Sleeping Up: Why I Had an Affair With My Female Boss

A cautionary tale.

In those first few weeks after moving to Chicago, when part of me already knew I was going to end up sleeping with my married boss, I tried to distract myself by walking around the city. I didn't have a car, or a license, or even an idea, really, of why I'd moved there, except for a job. So I walked across a lot of bridges and ended up in a lot of bars. Every booth was filled with another season's hopeful fans, the waitresses saying: "Don't count on it, but what're you having?"

I’d spent the past few years in New York at an office with a Jaegermeister slushy machine, a bumper pool table, and a rug that was woven to resemble the editor’s face. But in Chicago, my office was staffed by adults who had mortgages and commutes, children and failed marriages. The accounts director was dating the manager of a sports team. The sales rep, I’d heard, had lost a spouse to a mysterious accident. And my boss, she had an estranged husband and had been working there for over a decade. I guess you could say it was like starting to watch Friends in the fifth season: You don’t know the characters, but they all have backstories, and they’ve all slept together. And one of them used to have a monkey. But of course, it was more complicated than that.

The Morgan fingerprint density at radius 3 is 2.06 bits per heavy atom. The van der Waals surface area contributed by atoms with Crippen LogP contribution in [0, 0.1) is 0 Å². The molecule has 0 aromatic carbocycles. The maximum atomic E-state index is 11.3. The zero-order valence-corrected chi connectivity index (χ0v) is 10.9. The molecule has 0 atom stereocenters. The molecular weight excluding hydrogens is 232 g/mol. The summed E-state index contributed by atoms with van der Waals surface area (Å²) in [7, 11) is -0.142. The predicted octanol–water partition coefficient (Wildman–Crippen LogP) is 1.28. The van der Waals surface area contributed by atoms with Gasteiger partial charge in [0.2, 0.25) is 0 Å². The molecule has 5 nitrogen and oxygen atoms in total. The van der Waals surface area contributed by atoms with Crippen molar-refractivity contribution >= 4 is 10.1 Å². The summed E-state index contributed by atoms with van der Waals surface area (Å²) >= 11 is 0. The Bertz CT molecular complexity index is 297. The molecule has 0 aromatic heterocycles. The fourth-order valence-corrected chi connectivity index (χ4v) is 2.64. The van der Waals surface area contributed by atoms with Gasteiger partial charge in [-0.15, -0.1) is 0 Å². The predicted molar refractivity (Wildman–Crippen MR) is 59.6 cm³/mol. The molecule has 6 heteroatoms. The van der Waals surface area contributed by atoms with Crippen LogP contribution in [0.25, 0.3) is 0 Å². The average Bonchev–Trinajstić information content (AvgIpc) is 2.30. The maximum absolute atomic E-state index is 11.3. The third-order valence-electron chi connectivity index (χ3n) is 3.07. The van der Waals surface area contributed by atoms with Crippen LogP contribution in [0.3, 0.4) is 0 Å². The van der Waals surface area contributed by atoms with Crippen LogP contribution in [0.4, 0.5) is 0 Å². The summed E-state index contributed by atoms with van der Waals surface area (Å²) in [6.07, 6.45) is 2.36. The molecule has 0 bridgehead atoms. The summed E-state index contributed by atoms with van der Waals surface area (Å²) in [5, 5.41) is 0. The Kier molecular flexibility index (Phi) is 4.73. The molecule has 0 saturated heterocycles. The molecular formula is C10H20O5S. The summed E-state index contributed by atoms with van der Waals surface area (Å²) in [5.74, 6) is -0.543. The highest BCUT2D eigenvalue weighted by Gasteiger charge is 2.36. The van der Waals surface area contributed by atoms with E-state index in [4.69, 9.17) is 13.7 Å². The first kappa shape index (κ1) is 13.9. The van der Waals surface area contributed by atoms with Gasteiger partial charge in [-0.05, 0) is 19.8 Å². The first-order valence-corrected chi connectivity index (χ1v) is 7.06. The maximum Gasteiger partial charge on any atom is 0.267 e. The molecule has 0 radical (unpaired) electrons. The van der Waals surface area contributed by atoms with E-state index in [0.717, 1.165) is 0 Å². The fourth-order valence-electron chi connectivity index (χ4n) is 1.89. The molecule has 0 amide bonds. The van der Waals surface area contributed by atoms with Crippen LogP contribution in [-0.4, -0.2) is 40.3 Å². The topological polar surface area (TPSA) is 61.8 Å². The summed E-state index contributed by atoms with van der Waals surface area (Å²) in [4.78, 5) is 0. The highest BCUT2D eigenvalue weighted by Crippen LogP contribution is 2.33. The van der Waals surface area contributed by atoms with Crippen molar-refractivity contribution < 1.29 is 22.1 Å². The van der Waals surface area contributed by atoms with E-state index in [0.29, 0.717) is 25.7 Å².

"When you’re a man, and you sleep with your boss, you’re checking off a fantasy..." »

What It’s Like to Be a 58-Year-Old Virgin

Years and years of loneliness.

Such statistics are notoriously slippery, but according to the Centers for Disease Control and Preventionthe average American loses their virginity at age 17 (here, virginity is defined in heterosexual terms as penetrative vaginal intercourse). But there are those who hold out, making it to old age without ever having “done the deed” — while it’s dangerous to imply that there’s a “normal” age for first sex, therapists generally agree that you’re a "mature-aged virgin" if you haven’t had penetrative sex by age 30. Rumor has it that Nikola Tesla and Isaac Newton were members of this club (Tesla apparently believed such hedonism would distract him from his work), and if he doesn't get married soon, the famously virginal-for-religious-reasons Tim Tebow will also become a member in a few years.

Read More »

The Old Person’s Guide to Sexting Like a Teen

Take out that mobile device and GYPO.

Whoa! Have you heard of this sexting thing that's so popular with kids these days? It's a message containing sexual content that is transmitted from one cellular device to another. Sometimes sexts are sent by people who are actually having lots of sex — but most often not. Now, olds, you may know all about the birds and the bees, but that doesn't mean you know how to compose an effective sext. CNN, of all places, wants to make sure you're all up on it, so they've published an extensive glossary of fun and sexy acronyms teens are using to initiate sextual exchanges. Let's dive in.